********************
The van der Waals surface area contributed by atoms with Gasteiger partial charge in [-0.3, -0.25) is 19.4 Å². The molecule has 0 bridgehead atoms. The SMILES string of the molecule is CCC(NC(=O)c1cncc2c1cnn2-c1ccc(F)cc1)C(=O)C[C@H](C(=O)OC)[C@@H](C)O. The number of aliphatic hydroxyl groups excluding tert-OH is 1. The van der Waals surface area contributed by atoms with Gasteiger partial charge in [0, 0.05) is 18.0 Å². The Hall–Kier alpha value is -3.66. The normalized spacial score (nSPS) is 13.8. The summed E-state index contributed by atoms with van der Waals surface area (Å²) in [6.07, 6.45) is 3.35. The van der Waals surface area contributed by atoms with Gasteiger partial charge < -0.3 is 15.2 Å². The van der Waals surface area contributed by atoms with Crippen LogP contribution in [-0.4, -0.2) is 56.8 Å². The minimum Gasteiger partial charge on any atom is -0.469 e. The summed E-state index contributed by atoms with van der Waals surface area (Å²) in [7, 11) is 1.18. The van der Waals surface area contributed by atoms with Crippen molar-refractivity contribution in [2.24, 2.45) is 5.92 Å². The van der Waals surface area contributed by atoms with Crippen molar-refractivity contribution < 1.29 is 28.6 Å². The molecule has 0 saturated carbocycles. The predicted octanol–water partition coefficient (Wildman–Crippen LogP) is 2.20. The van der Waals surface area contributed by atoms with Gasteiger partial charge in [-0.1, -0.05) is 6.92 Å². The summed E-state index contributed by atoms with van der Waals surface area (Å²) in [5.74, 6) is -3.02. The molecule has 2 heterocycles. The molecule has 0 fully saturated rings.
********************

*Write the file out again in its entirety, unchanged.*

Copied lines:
The van der Waals surface area contributed by atoms with Gasteiger partial charge in [-0.3, -0.25) is 19.4 Å². The molecule has 0 bridgehead atoms. The SMILES string of the molecule is CCC(NC(=O)c1cncc2c1cnn2-c1ccc(F)cc1)C(=O)C[C@H](C(=O)OC)[C@@H](C)O. The number of aliphatic hydroxyl groups excluding tert-OH is 1. The van der Waals surface area contributed by atoms with Gasteiger partial charge in [0, 0.05) is 18.0 Å². The Hall–Kier alpha value is -3.66. The normalized spacial score (nSPS) is 13.8. The summed E-state index contributed by atoms with van der Waals surface area (Å²) in [6.07, 6.45) is 3.35. The van der Waals surface area contributed by atoms with Gasteiger partial charge < -0.3 is 15.2 Å². The van der Waals surface area contributed by atoms with Crippen LogP contribution in [-0.4, -0.2) is 56.8 Å². The minimum Gasteiger partial charge on any atom is -0.469 e. The summed E-state index contributed by atoms with van der Waals surface area (Å²) in [7, 11) is 1.18. The van der Waals surface area contributed by atoms with Crippen molar-refractivity contribution in [2.24, 2.45) is 5.92 Å². The van der Waals surface area contributed by atoms with Crippen molar-refractivity contribution < 1.29 is 28.6 Å². The molecule has 0 saturated carbocycles. The predicted octanol–water partition coefficient (Wildman–Crippen LogP) is 2.20. The van der Waals surface area contributed by atoms with Gasteiger partial charge in [-0.1, -0.05) is 6.92 Å². The summed E-state index contributed by atoms with van der Waals surface area (Å²) in [5.74, 6) is -3.02. The molecule has 2 heterocycles. The molecule has 0 fully saturated rings.